• If it happens on the red line, basically right away the profit shows +$158.
  • Should it take until the blue line, or 19 days before expiration, the profit shows +$140.
  • If it takes until the green risk graph line, or 10 days before expiration, profitability shows +$120.

Any of these would be just fine by me.

So just how did “Renting OKS” turn out?

Within three weeks OKS moved up to our target, and these options did double in value. So we saw a 100% return on renting this stock in a matter of weeks!

All with lower cost, lower risk, and a small movement on the underlying stock.

As a bonus this week, I’m going to send a video on Saturday to explain it all, as well as instructions on how you would place this order in real time.

Until then…

Tom Gentile

America’s #1 Trader

8 Responses to “This “Rent a Stock” Case Proves Our Point”

  1. Hello Tom
    In you explanation you have stated and I quote: Looking at the risk graph below, the target price it shows the stock needs to hit is $42.15. How do you arrive at this price please explain. I am sorry if this sounds stupid but I am new to option trading hence the question.
    Balu Bhayani

  2. Kenneth Elder

    Tom, So I get excited about the prospect of making some money, and find this is looking back at past events. Are you a trading service, where I can expect real trades with real money in real time? If so, I’m convinced, so what do I look for that announces a real actionable trade? Thanks.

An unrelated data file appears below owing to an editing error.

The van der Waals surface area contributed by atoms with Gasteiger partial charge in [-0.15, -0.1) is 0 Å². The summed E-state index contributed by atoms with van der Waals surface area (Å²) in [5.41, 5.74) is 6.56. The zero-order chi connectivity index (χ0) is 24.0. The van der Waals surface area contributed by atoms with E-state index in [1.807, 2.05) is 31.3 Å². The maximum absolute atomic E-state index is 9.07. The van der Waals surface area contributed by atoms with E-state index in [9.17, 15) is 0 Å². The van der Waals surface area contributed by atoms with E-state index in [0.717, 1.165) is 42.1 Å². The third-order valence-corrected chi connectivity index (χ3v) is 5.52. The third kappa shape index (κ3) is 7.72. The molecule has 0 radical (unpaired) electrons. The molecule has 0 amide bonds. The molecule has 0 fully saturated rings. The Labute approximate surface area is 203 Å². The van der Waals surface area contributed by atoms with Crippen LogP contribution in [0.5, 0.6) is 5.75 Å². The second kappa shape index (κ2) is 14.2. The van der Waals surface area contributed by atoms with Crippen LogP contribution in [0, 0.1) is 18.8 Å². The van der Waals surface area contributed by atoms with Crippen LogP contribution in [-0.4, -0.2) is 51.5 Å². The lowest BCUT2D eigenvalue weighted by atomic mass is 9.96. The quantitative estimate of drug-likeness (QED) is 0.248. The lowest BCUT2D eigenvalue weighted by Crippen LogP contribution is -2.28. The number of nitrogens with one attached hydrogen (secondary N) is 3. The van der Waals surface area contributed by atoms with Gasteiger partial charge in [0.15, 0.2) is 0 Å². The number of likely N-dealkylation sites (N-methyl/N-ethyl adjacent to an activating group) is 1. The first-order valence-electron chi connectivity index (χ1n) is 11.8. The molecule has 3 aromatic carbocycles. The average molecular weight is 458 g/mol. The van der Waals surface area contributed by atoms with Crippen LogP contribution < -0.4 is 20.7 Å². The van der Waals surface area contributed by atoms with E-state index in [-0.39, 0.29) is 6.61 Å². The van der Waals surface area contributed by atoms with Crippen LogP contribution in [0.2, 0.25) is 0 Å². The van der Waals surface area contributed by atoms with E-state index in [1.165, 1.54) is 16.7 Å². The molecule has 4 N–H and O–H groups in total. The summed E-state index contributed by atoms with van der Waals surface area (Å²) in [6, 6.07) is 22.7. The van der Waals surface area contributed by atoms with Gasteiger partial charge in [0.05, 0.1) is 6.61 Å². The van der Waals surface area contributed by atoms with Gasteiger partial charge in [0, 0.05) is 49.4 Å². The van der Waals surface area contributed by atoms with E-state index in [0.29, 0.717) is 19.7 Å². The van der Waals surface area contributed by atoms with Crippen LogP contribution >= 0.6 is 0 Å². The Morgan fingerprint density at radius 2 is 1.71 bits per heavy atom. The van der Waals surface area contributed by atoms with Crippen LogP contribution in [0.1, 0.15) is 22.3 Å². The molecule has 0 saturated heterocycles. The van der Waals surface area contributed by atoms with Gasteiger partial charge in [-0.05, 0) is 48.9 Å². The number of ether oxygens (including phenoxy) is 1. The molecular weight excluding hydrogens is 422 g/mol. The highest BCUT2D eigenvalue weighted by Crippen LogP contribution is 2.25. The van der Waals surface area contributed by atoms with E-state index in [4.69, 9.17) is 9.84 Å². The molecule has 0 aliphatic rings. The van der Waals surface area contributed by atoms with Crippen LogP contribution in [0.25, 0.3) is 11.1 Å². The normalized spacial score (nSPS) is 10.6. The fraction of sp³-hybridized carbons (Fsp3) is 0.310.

3. I’m convinced that you are a successful options trader. How about a recommendation for new trade? If I have made some money on your trade I will be more open to your coming pitch for your service.

  4. Hi Everyone, thanks so much for your comments. First, the risk graph that you see in the chart is a theoretical one based on where the options “should” be priced with the movement of a stock. (Stock Price, Strike Price, Days to Expiration, Volatility) Similar to the tools insurance companies use when pricing auto insurance… (the age of the driver, past history, deductible, policy date, etc.) I look at that price and compare it to my “Percent to Double” meaning how far does the stock need to move in order for me to get a double on my option…

    Ok for the comments on cherry picking, my plan here is to educate you on the essence of spotting repeatable patterns, and combining them with alternative trading strategies (options). That being said, I do publish real time examples here, with AAPL being the latest. In fact that was an actual report with entry and exit dates ahead of time that you got when you first subscribed to my PowerProfitTrades service. That one we just hit 100% last Friday.

    More to come!

  5. Mildred Davis

    I got your alert text message about today’s deal. I went to the sites you mentioned and signed in. But when it states go to broker I don’t know how to do that. Could you please explain it to me.

  6. Your explanation of the graph is still fussy, Balu likes to know the lines crossing the $42.15 value.
    Likewise on the Red, Blue and Green lines where do they cross the values you mentioned above. There probably is a link that we missed